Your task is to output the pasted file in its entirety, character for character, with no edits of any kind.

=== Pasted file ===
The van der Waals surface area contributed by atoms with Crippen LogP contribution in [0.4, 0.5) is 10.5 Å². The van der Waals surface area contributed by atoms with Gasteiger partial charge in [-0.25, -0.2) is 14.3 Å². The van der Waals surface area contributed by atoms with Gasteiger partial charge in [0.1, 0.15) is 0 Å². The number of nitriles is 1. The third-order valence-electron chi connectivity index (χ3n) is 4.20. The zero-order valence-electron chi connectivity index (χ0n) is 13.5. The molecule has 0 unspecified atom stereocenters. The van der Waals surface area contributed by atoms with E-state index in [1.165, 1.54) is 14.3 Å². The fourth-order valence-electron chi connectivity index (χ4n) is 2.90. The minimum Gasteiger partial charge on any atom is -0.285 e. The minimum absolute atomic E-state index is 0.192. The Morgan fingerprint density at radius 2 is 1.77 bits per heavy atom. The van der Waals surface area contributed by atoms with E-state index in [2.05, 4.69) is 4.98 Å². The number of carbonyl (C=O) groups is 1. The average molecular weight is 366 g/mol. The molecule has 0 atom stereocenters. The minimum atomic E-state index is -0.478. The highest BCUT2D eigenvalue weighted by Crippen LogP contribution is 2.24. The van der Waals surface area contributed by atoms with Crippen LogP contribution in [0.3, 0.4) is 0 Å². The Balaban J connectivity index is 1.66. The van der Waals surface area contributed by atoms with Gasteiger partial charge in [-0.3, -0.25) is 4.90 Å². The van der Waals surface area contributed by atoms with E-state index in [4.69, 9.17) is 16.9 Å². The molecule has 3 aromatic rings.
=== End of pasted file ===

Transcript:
The van der Waals surface area contributed by atoms with Crippen LogP contribution in [0.4, 0.5) is 10.5 Å². The van der Waals surface area contributed by atoms with Gasteiger partial charge in [-0.25, -0.2) is 14.3 Å². The van der Waals surface area contributed by atoms with Gasteiger partial charge in [0.1, 0.15) is 0 Å². The number of nitriles is 1. The third-order valence-electron chi connectivity index (χ3n) is 4.20. The zero-order valence-electron chi connectivity index (χ0n) is 13.5. The molecule has 0 unspecified atom stereocenters. The van der Waals surface area contributed by atoms with E-state index in [1.165, 1.54) is 14.3 Å². The fourth-order valence-electron chi connectivity index (χ4n) is 2.90. The minimum Gasteiger partial charge on any atom is -0.285 e. The minimum absolute atomic E-state index is 0.192. The Morgan fingerprint density at radius 2 is 1.77 bits per heavy atom. The van der Waals surface area contributed by atoms with E-state index in [2.05, 4.69) is 4.98 Å². The number of carbonyl (C=O) groups is 1. The average molecular weight is 366 g/mol. The molecule has 0 atom stereocenters. The minimum atomic E-state index is -0.478. The highest BCUT2D eigenvalue weighted by Crippen LogP contribution is 2.24. The van der Waals surface area contributed by atoms with Crippen LogP contribution in [0.3, 0.4) is 0 Å². The Balaban J connectivity index is 1.66. The van der Waals surface area contributed by atoms with Gasteiger partial charge in [-0.3, -0.25) is 4.90 Å². The van der Waals surface area contributed by atoms with E-state index in [4.69, 9.17) is 16.9 Å². The molecule has 3 aromatic rings.